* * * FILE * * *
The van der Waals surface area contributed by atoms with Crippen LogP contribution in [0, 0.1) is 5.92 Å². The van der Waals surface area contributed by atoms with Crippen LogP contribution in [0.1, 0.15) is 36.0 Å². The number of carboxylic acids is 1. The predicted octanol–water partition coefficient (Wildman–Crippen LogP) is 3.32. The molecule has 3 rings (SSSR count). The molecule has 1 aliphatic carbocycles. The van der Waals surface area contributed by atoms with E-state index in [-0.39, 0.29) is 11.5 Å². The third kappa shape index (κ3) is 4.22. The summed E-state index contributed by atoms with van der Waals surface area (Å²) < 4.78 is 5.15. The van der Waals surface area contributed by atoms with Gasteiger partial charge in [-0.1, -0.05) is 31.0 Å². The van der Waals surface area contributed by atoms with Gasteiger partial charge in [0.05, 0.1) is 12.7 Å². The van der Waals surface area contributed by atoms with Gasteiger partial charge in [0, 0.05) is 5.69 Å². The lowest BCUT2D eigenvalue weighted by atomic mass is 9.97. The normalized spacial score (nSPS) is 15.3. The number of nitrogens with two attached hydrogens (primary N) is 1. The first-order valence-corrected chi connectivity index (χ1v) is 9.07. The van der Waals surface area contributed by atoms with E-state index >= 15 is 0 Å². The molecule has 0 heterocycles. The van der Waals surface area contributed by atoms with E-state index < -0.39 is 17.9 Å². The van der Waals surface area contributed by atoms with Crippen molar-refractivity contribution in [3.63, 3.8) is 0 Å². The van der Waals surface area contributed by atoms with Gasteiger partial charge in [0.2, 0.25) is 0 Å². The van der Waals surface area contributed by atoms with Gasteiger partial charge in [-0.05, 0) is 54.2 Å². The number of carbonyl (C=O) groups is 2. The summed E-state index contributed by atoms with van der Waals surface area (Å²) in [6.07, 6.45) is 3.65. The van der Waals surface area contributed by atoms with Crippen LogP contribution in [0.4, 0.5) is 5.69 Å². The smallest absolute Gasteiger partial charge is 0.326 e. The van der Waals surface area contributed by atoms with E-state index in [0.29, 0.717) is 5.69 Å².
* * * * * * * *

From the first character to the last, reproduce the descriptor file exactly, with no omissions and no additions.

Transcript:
The van der Waals surface area contributed by atoms with Crippen LogP contribution in [0, 0.1) is 5.92 Å². The van der Waals surface area contributed by atoms with Crippen LogP contribution in [0.1, 0.15) is 36.0 Å². The number of carboxylic acids is 1. The predicted octanol–water partition coefficient (Wildman–Crippen LogP) is 3.32. The molecule has 3 rings (SSSR count). The molecule has 1 aliphatic carbocycles. The van der Waals surface area contributed by atoms with E-state index in [-0.39, 0.29) is 11.5 Å². The third kappa shape index (κ3) is 4.22. The summed E-state index contributed by atoms with van der Waals surface area (Å²) < 4.78 is 5.15. The van der Waals surface area contributed by atoms with Gasteiger partial charge in [-0.1, -0.05) is 31.0 Å². The van der Waals surface area contributed by atoms with Gasteiger partial charge in [0.05, 0.1) is 12.7 Å². The van der Waals surface area contributed by atoms with Gasteiger partial charge in [0, 0.05) is 5.69 Å². The lowest BCUT2D eigenvalue weighted by atomic mass is 9.97. The normalized spacial score (nSPS) is 15.3. The number of nitrogens with two attached hydrogens (primary N) is 1. The first-order valence-corrected chi connectivity index (χ1v) is 9.07. The van der Waals surface area contributed by atoms with E-state index >= 15 is 0 Å². The molecule has 0 heterocycles. The van der Waals surface area contributed by atoms with E-state index < -0.39 is 17.9 Å². The van der Waals surface area contributed by atoms with Crippen molar-refractivity contribution in [3.63, 3.8) is 0 Å². The van der Waals surface area contributed by atoms with Gasteiger partial charge in [0.2, 0.25) is 0 Å². The van der Waals surface area contributed by atoms with Gasteiger partial charge in [-0.05, 0) is 54.2 Å². The number of carbonyl (C=O) groups is 2. The summed E-state index contributed by atoms with van der Waals surface area (Å²) in [6.07, 6.45) is 3.65. The van der Waals surface area contributed by atoms with Crippen LogP contribution in [0.4, 0.5) is 5.69 Å². The smallest absolute Gasteiger partial charge is 0.326 e. The van der Waals surface area contributed by atoms with E-state index in [0.29, 0.717) is 5.69 Å².